Jakarta – The online petition website change.org recorded that petitions related to the democracy and anti-corruption movement were the most popular in 2019. Eight petitions on these two issues received some 2.3 million votes or signatures.
The democracy and anti-corruption movements together pushed aside the previously dominant issue of the environment which was the most popular on change.org in 2018.
Partnership Director for change.org Indonesia, Desmarita Murni, said that the issues of democracy and anti-corruption were the most popular because it coincided with the legislative and presidential (pilpres) elections. Aside this, these issues were also stimulated by massive student demonstrations such as the #ReformasiDikorupsi (Reform Corrupted) actions.
“The social movements related to democracy and anti-corruption grew because of the political situation in Indonesia which is currently being tested. Beginning with the change over in the people’s representatives (parliament’s) terms in office and the pilpres”, he said in a press release on Friday January 17.
Change.org noted that the #SemuaBisaKena (this affects everyone) which was part of the #ReformasiDikorupsi movement was one of the most popular petitions and was signed by almost 1 million people.
This petition, according to change.org, was one of the channels used by Indonesians to articulate their opposition to the Draft Criminal Code (RKUHP). As a result of the protests, the House of Representatives (DPR) did not end up passing the RKUHP and the controversial articles contained in the law.
Tunggal Pawestri, an activist who created the recent online petitions against the RKUHP, said that movements through social media and sites such as change.org must still be accompanied by direct action.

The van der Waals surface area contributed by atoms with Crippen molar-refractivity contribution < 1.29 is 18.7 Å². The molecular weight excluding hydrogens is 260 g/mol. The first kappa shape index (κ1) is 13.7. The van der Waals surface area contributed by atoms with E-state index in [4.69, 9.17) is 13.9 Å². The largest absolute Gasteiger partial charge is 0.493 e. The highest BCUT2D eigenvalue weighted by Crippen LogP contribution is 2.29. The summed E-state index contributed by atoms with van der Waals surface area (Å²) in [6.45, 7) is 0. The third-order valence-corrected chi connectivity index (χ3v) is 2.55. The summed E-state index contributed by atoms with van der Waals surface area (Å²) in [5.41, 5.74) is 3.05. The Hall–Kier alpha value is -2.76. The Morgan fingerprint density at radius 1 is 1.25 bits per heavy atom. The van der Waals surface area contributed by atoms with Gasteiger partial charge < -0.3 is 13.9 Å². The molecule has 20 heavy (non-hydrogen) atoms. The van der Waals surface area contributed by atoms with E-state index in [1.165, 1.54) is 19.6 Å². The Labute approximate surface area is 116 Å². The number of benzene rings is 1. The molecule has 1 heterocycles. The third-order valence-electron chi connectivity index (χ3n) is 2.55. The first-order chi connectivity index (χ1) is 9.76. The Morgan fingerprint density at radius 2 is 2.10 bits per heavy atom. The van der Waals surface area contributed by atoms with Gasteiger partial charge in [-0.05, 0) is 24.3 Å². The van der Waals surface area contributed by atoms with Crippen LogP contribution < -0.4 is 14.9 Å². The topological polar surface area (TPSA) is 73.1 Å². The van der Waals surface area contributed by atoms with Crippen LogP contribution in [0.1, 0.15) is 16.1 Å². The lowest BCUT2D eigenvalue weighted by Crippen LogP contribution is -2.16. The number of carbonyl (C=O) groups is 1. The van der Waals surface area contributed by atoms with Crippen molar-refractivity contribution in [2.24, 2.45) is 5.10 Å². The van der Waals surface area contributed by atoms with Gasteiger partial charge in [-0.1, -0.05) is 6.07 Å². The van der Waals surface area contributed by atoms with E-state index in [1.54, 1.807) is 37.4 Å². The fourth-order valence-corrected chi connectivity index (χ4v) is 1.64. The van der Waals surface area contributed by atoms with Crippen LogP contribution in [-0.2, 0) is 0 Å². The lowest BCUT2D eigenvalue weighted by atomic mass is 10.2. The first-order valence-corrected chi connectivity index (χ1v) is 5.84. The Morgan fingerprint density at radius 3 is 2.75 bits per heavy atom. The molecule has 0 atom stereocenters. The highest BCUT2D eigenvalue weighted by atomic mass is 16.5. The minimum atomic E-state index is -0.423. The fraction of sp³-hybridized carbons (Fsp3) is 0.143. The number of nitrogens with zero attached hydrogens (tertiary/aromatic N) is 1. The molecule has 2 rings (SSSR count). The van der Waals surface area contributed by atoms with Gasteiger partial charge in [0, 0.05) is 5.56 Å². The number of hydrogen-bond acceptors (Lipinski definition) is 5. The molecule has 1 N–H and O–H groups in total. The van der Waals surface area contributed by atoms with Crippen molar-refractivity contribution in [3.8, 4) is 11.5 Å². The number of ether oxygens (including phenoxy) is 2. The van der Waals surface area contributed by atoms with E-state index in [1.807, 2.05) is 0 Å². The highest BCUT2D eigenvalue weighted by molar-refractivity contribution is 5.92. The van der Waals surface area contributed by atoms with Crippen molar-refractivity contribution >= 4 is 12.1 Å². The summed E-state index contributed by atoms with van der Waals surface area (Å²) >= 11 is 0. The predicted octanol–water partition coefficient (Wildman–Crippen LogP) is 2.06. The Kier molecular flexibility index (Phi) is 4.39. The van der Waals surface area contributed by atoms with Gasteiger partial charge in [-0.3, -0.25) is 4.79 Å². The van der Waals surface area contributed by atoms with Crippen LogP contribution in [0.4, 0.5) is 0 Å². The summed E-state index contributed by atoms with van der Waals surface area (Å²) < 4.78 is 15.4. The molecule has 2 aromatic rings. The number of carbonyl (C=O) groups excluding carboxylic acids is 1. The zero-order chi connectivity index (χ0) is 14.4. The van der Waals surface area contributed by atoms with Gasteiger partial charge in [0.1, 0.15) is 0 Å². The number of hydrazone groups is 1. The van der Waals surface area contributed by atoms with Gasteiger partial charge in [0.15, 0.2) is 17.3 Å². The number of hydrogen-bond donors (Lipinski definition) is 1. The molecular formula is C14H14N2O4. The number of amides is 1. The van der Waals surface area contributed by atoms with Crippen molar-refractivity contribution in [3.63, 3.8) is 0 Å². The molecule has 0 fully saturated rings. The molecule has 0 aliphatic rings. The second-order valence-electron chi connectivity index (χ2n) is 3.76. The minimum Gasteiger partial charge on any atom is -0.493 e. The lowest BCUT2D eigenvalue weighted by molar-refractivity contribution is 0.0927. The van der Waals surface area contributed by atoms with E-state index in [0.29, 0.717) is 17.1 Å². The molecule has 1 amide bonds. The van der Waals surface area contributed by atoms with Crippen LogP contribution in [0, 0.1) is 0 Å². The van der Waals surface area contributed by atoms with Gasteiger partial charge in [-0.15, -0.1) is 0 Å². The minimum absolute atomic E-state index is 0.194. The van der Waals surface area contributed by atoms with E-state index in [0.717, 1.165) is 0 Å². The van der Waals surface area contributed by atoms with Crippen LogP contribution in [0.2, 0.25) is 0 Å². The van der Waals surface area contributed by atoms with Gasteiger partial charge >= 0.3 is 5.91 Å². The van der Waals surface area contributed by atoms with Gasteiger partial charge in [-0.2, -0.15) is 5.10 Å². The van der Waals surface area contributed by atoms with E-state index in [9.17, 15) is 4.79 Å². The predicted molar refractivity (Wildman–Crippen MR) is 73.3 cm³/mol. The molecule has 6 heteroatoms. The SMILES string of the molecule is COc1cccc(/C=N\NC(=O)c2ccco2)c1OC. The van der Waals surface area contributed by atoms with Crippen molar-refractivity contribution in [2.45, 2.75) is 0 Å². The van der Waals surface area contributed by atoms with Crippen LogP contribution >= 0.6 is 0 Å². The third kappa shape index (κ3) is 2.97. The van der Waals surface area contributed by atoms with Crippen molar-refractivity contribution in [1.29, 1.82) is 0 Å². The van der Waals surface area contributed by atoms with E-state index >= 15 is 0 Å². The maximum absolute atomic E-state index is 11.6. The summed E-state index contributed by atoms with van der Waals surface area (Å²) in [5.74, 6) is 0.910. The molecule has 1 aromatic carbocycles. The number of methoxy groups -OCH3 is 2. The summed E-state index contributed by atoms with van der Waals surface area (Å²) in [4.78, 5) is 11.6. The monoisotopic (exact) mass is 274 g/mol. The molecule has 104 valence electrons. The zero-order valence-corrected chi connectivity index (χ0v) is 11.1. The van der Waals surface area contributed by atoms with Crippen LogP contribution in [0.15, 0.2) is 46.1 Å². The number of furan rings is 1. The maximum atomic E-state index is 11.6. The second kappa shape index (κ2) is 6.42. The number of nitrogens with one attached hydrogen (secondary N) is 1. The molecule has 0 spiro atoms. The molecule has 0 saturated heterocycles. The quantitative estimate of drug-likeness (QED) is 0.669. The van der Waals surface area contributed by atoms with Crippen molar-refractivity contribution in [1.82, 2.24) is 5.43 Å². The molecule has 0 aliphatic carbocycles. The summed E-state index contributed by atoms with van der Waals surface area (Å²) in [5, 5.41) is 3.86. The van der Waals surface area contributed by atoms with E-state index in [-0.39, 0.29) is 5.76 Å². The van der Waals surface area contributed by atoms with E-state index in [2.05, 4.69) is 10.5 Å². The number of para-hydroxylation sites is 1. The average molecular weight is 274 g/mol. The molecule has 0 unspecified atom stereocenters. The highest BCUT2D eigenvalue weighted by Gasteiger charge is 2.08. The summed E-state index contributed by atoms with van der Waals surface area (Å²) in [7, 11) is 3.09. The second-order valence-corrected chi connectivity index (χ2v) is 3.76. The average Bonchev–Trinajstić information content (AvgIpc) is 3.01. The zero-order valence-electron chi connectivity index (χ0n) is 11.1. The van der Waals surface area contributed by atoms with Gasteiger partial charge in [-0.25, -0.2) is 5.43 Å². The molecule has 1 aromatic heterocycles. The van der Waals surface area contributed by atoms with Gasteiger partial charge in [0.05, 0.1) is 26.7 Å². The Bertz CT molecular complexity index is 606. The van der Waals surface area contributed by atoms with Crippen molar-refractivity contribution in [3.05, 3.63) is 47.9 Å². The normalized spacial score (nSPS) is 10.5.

According to Pawestri, the vehicle of online petitions in a democratic movement is useful as a channel to articulate people’s views.
“[But] I don’t think that online movements will be able to gain traction if they’re not counterbalanced by a movement that takes to the streets. Otherwise what in the end happens is only a handful of people find out about it and it doesn’t get widespread support”, Pawestri told CNN Indonesia on Friday January 17.
The petition movement against the RKUHP initiated by Pawestri garnered 1 million signatures in just five days. The petition was drafted in cooperation with a number of legal institutions and movement organisations such as the Institute for Criminal Justice Reform (ICJR), the Women’s Legal Aid Foundation for Justice (LBH Apik) and volunteers from the National Alliance for the Reform of the KUHP.
“Because they were the ones that really understood the substance [of the draft law]. I asked them to brief me. I was given input on how to package the issues in order to protect it from unreasonable challenges”, said Pawestri.
In addition to this, the democracy and anti-corruption movement petitions on change.org are were ones which scored a win.
Change.org notes that one in four online petitions on its website are successful. In total, there are more than 2.5 million change.org users who have scored wins through their petitions.
Aside from the petitions made by Pawestri, the other petitions which have been successful include the petition calling for the release of journalist and musician Ananda Badudu who was charged with spreading “false” news and the petition against the Draft Law on Music by musician Danilla Riyadi. (thr/wis)
[Translated by James Balowski. The original title of the article was “Gerakan Demokrasi & Antikorupsi Terpopuler di Change.org 2019”.]